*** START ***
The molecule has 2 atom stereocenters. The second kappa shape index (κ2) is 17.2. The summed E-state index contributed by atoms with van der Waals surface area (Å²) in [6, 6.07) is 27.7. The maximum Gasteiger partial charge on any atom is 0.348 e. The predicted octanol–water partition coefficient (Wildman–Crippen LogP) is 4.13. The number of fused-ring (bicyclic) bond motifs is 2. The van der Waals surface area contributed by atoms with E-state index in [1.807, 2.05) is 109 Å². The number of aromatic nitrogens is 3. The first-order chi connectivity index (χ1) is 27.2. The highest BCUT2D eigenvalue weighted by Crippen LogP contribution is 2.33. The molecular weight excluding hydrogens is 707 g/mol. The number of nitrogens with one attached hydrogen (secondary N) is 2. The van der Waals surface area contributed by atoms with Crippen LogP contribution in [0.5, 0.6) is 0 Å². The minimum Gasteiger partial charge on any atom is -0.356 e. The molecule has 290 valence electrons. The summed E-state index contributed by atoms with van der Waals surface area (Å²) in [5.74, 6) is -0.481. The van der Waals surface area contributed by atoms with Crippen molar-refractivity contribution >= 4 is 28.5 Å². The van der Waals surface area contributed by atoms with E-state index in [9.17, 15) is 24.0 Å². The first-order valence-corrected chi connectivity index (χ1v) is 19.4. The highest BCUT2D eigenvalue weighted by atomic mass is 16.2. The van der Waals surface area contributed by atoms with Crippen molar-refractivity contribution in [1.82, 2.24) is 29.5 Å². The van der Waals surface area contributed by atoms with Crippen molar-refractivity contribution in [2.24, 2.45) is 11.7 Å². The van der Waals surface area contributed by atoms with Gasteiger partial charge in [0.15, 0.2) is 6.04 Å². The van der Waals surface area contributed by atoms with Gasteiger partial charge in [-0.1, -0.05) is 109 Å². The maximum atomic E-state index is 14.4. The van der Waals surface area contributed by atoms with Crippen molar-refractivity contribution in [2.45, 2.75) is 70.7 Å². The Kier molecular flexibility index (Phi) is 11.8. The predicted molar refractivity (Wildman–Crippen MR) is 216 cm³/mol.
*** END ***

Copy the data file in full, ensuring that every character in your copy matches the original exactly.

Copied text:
The molecule has 2 atom stereocenters. The second kappa shape index (κ2) is 17.2. The summed E-state index contributed by atoms with van der Waals surface area (Å²) in [6, 6.07) is 27.7. The maximum Gasteiger partial charge on any atom is 0.348 e. The predicted octanol–water partition coefficient (Wildman–Crippen LogP) is 4.13. The number of fused-ring (bicyclic) bond motifs is 2. The van der Waals surface area contributed by atoms with E-state index in [1.807, 2.05) is 109 Å². The number of aromatic nitrogens is 3. The first-order chi connectivity index (χ1) is 27.2. The highest BCUT2D eigenvalue weighted by Crippen LogP contribution is 2.33. The molecular weight excluding hydrogens is 707 g/mol. The number of nitrogens with one attached hydrogen (secondary N) is 2. The van der Waals surface area contributed by atoms with Crippen LogP contribution in [0.5, 0.6) is 0 Å². The minimum Gasteiger partial charge on any atom is -0.356 e. The molecule has 290 valence electrons. The summed E-state index contributed by atoms with van der Waals surface area (Å²) in [5.74, 6) is -0.481. The van der Waals surface area contributed by atoms with Crippen molar-refractivity contribution >= 4 is 28.5 Å². The van der Waals surface area contributed by atoms with E-state index in [9.17, 15) is 24.0 Å². The first-order valence-corrected chi connectivity index (χ1v) is 19.4. The highest BCUT2D eigenvalue weighted by atomic mass is 16.2. The van der Waals surface area contributed by atoms with Crippen molar-refractivity contribution in [1.82, 2.24) is 29.5 Å². The van der Waals surface area contributed by atoms with Crippen molar-refractivity contribution in [2.24, 2.45) is 11.7 Å². The van der Waals surface area contributed by atoms with Gasteiger partial charge in [0.15, 0.2) is 6.04 Å². The van der Waals surface area contributed by atoms with Gasteiger partial charge in [-0.1, -0.05) is 109 Å². The maximum atomic E-state index is 14.4. The van der Waals surface area contributed by atoms with Crippen molar-refractivity contribution in [2.45, 2.75) is 70.7 Å². The Kier molecular flexibility index (Phi) is 11.8. The predicted molar refractivity (Wildman–Crippen MR) is 216 cm³/mol.